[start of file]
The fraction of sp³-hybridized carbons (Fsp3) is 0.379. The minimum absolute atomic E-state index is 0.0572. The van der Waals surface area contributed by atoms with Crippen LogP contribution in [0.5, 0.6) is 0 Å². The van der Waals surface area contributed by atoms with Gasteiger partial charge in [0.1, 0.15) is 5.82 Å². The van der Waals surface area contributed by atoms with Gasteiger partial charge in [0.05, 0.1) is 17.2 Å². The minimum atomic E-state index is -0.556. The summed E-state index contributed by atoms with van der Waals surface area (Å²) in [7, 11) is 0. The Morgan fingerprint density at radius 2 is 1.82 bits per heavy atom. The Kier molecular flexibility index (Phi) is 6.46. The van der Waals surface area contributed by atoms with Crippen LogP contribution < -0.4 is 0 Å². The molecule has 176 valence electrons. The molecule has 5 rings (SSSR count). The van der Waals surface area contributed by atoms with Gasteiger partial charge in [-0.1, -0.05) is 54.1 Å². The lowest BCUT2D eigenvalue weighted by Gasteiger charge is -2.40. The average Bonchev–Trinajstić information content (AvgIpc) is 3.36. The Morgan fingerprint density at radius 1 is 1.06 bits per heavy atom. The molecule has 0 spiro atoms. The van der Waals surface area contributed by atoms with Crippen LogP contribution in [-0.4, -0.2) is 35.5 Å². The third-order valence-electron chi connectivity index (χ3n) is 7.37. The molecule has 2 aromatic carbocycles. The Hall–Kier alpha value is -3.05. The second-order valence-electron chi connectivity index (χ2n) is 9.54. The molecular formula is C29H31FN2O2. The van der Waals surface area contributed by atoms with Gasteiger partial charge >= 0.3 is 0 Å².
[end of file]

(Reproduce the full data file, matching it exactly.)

The fraction of sp³-hybridized carbons (Fsp3) is 0.379. The minimum absolute atomic E-state index is 0.0572. The van der Waals surface area contributed by atoms with Crippen LogP contribution in [0.5, 0.6) is 0 Å². The van der Waals surface area contributed by atoms with Gasteiger partial charge in [0.1, 0.15) is 5.82 Å². The van der Waals surface area contributed by atoms with Gasteiger partial charge in [0.05, 0.1) is 17.2 Å². The minimum atomic E-state index is -0.556. The summed E-state index contributed by atoms with van der Waals surface area (Å²) in [7, 11) is 0. The Morgan fingerprint density at radius 2 is 1.82 bits per heavy atom. The Kier molecular flexibility index (Phi) is 6.46. The van der Waals surface area contributed by atoms with Crippen LogP contribution < -0.4 is 0 Å². The molecule has 176 valence electrons. The molecule has 5 rings (SSSR count). The van der Waals surface area contributed by atoms with Gasteiger partial charge in [-0.1, -0.05) is 54.1 Å². The lowest BCUT2D eigenvalue weighted by Gasteiger charge is -2.40. The average Bonchev–Trinajstić information content (AvgIpc) is 3.36. The Morgan fingerprint density at radius 1 is 1.06 bits per heavy atom. The molecule has 0 spiro atoms. The van der Waals surface area contributed by atoms with Crippen LogP contribution in [-0.4, -0.2) is 35.5 Å². The third-order valence-electron chi connectivity index (χ3n) is 7.37. The molecule has 2 aromatic carbocycles. The Hall–Kier alpha value is -3.05. The second-order valence-electron chi connectivity index (χ2n) is 9.54. The molecular formula is C29H31FN2O2. The van der Waals surface area contributed by atoms with Gasteiger partial charge >= 0.3 is 0 Å².